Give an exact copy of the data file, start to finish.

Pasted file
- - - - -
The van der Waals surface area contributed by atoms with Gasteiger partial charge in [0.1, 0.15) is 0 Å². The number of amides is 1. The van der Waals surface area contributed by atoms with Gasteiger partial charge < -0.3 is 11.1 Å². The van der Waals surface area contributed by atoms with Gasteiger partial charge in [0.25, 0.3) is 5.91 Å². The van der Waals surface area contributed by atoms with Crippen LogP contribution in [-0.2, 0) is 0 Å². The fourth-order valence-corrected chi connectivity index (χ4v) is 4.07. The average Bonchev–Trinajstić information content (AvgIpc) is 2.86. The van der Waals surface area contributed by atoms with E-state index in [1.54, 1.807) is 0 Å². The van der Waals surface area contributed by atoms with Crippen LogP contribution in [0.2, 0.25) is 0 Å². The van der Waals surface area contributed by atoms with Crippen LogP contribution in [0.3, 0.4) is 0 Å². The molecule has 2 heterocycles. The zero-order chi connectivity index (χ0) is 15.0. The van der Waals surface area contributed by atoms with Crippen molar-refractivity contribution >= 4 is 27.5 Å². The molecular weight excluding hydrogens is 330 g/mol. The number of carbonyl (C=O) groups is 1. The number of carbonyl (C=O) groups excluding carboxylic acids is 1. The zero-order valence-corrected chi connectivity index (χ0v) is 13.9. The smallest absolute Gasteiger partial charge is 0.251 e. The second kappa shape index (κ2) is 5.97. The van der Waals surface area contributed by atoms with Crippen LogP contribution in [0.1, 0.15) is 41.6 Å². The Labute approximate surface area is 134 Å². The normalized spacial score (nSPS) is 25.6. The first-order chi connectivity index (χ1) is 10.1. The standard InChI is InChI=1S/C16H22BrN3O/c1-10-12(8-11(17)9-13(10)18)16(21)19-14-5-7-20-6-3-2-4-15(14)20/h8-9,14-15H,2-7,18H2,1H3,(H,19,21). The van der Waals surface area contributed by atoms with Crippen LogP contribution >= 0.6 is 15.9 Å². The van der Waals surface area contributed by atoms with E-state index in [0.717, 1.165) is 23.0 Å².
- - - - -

The van der Waals surface area contributed by atoms with Gasteiger partial charge in [0.1, 0.15) is 0 Å². The number of amides is 1. The van der Waals surface area contributed by atoms with Gasteiger partial charge < -0.3 is 11.1 Å². The van der Waals surface area contributed by atoms with Gasteiger partial charge in [0.25, 0.3) is 5.91 Å². The van der Waals surface area contributed by atoms with Crippen LogP contribution in [-0.2, 0) is 0 Å². The fourth-order valence-corrected chi connectivity index (χ4v) is 4.07. The average Bonchev–Trinajstić information content (AvgIpc) is 2.86. The van der Waals surface area contributed by atoms with E-state index in [1.54, 1.807) is 0 Å². The van der Waals surface area contributed by atoms with Crippen LogP contribution in [0.2, 0.25) is 0 Å². The van der Waals surface area contributed by atoms with Crippen LogP contribution in [0.3, 0.4) is 0 Å². The molecule has 2 heterocycles. The zero-order chi connectivity index (χ0) is 15.0. The van der Waals surface area contributed by atoms with Crippen molar-refractivity contribution >= 4 is 27.5 Å². The molecular weight excluding hydrogens is 330 g/mol. The number of carbonyl (C=O) groups is 1. The number of carbonyl (C=O) groups excluding carboxylic acids is 1. The zero-order valence-corrected chi connectivity index (χ0v) is 13.9. The smallest absolute Gasteiger partial charge is 0.251 e. The second kappa shape index (κ2) is 5.97. The van der Waals surface area contributed by atoms with Crippen LogP contribution in [0.1, 0.15) is 41.6 Å². The Labute approximate surface area is 134 Å². The normalized spacial score (nSPS) is 25.6. The first-order chi connectivity index (χ1) is 10.1. The standard InChI is InChI=1S/C16H22BrN3O/c1-10-12(8-11(17)9-13(10)18)16(21)19-14-5-7-20-6-3-2-4-15(14)20/h8-9,14-15H,2-7,18H2,1H3,(H,19,21). The van der Waals surface area contributed by atoms with Crippen LogP contribution >= 0.6 is 15.9 Å². The van der Waals surface area contributed by atoms with E-state index in [0.717, 1.165) is 23.0 Å².